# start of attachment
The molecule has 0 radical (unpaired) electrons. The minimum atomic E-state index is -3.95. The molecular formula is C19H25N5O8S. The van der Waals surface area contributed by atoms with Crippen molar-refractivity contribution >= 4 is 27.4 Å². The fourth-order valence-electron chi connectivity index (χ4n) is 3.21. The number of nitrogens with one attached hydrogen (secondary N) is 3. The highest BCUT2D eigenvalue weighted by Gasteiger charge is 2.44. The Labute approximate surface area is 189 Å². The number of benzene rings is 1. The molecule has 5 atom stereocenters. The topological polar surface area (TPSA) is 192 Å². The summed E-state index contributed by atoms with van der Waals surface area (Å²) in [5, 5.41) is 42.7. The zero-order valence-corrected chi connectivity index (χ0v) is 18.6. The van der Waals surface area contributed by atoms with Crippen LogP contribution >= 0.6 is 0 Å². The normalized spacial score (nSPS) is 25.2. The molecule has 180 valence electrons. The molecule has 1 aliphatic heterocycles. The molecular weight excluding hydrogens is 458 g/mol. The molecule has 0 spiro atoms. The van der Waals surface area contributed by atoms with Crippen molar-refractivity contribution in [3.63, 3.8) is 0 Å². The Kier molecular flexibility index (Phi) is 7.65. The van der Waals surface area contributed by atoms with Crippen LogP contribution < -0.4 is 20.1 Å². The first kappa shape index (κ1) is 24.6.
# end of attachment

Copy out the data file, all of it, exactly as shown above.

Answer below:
The molecule has 0 radical (unpaired) electrons. The minimum atomic E-state index is -3.95. The molecular formula is C19H25N5O8S. The van der Waals surface area contributed by atoms with Crippen molar-refractivity contribution >= 4 is 27.4 Å². The fourth-order valence-electron chi connectivity index (χ4n) is 3.21. The number of nitrogens with one attached hydrogen (secondary N) is 3. The highest BCUT2D eigenvalue weighted by Gasteiger charge is 2.44. The Labute approximate surface area is 189 Å². The number of benzene rings is 1. The molecule has 5 atom stereocenters. The topological polar surface area (TPSA) is 192 Å². The summed E-state index contributed by atoms with van der Waals surface area (Å²) in [5, 5.41) is 42.7. The zero-order valence-corrected chi connectivity index (χ0v) is 18.6. The van der Waals surface area contributed by atoms with Crippen LogP contribution >= 0.6 is 0 Å². The normalized spacial score (nSPS) is 25.2. The molecule has 180 valence electrons. The molecule has 1 aliphatic heterocycles. The molecular weight excluding hydrogens is 458 g/mol. The molecule has 0 spiro atoms. The van der Waals surface area contributed by atoms with Crippen molar-refractivity contribution in [3.63, 3.8) is 0 Å². The Kier molecular flexibility index (Phi) is 7.65. The van der Waals surface area contributed by atoms with Crippen LogP contribution < -0.4 is 20.1 Å². The first kappa shape index (κ1) is 24.6.